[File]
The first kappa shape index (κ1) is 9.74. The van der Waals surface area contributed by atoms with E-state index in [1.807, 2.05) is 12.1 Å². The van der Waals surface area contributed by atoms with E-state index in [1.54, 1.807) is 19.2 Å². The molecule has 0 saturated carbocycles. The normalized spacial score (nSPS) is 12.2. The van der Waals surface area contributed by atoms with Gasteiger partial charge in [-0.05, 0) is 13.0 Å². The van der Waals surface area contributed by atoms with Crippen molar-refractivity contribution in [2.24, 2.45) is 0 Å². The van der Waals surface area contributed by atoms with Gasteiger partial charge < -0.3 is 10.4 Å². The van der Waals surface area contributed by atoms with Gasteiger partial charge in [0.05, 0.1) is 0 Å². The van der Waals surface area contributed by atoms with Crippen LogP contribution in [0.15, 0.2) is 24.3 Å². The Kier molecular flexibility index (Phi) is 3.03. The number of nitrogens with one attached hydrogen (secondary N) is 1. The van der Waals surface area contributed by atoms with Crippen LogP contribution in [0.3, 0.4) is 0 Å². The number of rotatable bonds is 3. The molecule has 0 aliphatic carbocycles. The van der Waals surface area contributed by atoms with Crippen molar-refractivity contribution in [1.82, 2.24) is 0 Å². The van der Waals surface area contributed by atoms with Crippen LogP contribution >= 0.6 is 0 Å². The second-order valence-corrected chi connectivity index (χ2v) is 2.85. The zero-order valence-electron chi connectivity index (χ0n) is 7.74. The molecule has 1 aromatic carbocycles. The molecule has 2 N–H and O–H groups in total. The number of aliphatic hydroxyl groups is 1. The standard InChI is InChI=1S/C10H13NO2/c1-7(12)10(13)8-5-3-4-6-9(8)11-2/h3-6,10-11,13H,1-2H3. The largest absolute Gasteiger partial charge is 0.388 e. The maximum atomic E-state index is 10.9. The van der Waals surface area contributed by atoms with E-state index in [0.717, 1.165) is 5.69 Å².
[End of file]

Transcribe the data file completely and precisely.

The first kappa shape index (κ1) is 9.74. The van der Waals surface area contributed by atoms with E-state index in [1.807, 2.05) is 12.1 Å². The van der Waals surface area contributed by atoms with E-state index in [1.54, 1.807) is 19.2 Å². The molecule has 0 saturated carbocycles. The normalized spacial score (nSPS) is 12.2. The van der Waals surface area contributed by atoms with Gasteiger partial charge in [-0.05, 0) is 13.0 Å². The van der Waals surface area contributed by atoms with Crippen molar-refractivity contribution in [2.24, 2.45) is 0 Å². The van der Waals surface area contributed by atoms with Gasteiger partial charge < -0.3 is 10.4 Å². The van der Waals surface area contributed by atoms with Gasteiger partial charge in [0.05, 0.1) is 0 Å². The van der Waals surface area contributed by atoms with Crippen LogP contribution in [0.15, 0.2) is 24.3 Å². The Kier molecular flexibility index (Phi) is 3.03. The number of nitrogens with one attached hydrogen (secondary N) is 1. The van der Waals surface area contributed by atoms with Crippen LogP contribution in [0.3, 0.4) is 0 Å². The number of rotatable bonds is 3. The molecule has 0 aliphatic carbocycles. The van der Waals surface area contributed by atoms with Crippen molar-refractivity contribution in [1.82, 2.24) is 0 Å². The van der Waals surface area contributed by atoms with Crippen LogP contribution >= 0.6 is 0 Å². The second-order valence-corrected chi connectivity index (χ2v) is 2.85. The zero-order valence-electron chi connectivity index (χ0n) is 7.74. The molecule has 1 aromatic carbocycles. The molecule has 2 N–H and O–H groups in total. The number of aliphatic hydroxyl groups is 1. The standard InChI is InChI=1S/C10H13NO2/c1-7(12)10(13)8-5-3-4-6-9(8)11-2/h3-6,10-11,13H,1-2H3. The largest absolute Gasteiger partial charge is 0.388 e. The maximum atomic E-state index is 10.9. The van der Waals surface area contributed by atoms with E-state index in [0.717, 1.165) is 5.69 Å².